Owning property is often a shared investment. Some people buy property jointly with someone else to reduce their personal investment or responsibilities for the ongoing maintenance of the real estate. Others inherit real estate. When there is more than one owner, you will have less to lose when you make a purchase and fewer ongoing obligations as an owner because you will split them with your co-owner.
Joint ownership of real estate can be as much of a burden as it is a benefit. The sad truth is that co-owners don’t always agree about what is right to do with a specific piece of real estate. If a dispute persists for some time or if maintaining your current arrangements creates some kind of hardship for you, then it may be time for you to seriously consider requesting a partition action.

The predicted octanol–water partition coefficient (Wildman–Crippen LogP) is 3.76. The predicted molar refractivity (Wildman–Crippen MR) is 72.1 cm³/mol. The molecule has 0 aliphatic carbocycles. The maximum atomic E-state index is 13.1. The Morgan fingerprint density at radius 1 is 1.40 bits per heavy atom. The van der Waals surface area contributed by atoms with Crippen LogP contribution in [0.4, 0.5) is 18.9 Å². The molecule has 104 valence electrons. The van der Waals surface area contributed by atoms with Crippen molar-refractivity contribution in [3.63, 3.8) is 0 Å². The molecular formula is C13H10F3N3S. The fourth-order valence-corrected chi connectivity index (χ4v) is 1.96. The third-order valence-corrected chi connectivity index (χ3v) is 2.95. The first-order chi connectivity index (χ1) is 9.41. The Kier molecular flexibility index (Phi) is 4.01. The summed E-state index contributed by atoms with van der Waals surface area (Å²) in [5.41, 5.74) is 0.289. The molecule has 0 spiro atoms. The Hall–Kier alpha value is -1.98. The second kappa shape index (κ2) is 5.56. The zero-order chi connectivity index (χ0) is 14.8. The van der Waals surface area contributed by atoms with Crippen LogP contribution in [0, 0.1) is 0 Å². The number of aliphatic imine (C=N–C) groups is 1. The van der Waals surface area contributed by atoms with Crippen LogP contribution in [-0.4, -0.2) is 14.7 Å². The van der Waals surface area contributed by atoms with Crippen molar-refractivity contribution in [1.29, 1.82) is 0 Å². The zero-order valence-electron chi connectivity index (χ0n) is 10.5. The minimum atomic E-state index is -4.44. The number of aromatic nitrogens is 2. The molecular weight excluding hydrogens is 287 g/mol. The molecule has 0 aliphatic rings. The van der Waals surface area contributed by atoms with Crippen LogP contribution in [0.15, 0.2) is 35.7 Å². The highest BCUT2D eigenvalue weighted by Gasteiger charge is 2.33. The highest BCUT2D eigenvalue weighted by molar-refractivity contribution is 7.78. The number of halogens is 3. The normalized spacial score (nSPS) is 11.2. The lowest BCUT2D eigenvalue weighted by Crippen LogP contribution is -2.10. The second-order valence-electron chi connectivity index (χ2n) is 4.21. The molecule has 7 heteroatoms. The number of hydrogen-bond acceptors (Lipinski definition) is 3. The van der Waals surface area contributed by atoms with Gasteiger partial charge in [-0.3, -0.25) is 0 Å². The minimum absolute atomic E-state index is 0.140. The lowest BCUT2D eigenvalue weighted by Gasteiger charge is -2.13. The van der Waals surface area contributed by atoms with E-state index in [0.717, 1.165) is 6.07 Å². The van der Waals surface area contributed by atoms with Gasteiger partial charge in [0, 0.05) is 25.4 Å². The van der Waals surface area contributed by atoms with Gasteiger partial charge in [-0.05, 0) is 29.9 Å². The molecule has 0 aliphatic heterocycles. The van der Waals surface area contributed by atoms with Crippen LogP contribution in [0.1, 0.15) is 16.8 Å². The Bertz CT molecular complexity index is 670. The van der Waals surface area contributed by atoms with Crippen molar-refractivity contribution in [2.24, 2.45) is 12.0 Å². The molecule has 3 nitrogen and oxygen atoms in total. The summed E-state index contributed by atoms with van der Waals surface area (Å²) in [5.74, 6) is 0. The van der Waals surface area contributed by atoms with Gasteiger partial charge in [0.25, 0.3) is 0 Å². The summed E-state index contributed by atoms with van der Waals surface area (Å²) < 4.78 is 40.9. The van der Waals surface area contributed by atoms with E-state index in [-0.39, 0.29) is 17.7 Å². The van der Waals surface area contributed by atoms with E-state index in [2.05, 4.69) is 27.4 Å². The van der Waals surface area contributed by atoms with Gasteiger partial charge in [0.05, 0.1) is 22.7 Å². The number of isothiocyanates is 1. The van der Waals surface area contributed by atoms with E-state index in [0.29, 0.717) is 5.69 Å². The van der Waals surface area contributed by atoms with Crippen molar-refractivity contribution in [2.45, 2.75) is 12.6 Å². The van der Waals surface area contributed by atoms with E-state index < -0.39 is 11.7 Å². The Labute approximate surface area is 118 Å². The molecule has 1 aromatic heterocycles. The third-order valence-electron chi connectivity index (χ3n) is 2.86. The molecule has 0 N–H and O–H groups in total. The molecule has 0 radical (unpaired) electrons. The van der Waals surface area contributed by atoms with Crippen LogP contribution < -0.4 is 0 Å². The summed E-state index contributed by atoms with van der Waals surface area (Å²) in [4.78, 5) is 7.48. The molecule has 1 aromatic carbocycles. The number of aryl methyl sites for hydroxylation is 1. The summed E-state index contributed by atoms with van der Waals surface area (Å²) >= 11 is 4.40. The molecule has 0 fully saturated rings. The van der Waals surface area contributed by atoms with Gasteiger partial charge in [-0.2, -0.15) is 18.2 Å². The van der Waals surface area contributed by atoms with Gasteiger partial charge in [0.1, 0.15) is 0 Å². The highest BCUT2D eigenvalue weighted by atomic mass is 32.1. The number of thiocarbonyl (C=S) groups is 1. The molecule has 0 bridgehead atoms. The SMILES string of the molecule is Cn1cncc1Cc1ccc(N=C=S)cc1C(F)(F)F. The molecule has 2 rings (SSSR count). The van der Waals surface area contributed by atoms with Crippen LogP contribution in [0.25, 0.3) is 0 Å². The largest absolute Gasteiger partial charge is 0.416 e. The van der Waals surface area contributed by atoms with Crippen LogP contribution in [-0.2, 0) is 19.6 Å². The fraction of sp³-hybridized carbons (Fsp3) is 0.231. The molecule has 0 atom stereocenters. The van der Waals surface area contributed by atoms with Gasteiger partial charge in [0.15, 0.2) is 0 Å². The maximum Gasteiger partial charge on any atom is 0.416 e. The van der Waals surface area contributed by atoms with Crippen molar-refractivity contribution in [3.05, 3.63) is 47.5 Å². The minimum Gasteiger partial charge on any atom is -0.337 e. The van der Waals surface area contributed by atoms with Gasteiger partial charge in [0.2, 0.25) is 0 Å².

What is a partition action?
Illinois law allows a judge to enter a ruling that will alter the ownership arrangements for a property. Under state law, anyone with shared ownership of a property can potentially file for a partition action. They can ask a judge to look over their situation and divide the property.
In cases involving unimproved acreage, a judge could split the property into two parcels. Since that isn’t an option when the property is small or a residential home, they could also compel the sale of the property or require that one owner refinance to buy out the other.
A partition action can help if you can no longer afford the cost of the property or if the relationship you have with the other person has soured. Understanding the laws that apply to your real estate holdings can help you protect yourself when ownership becomes a burden.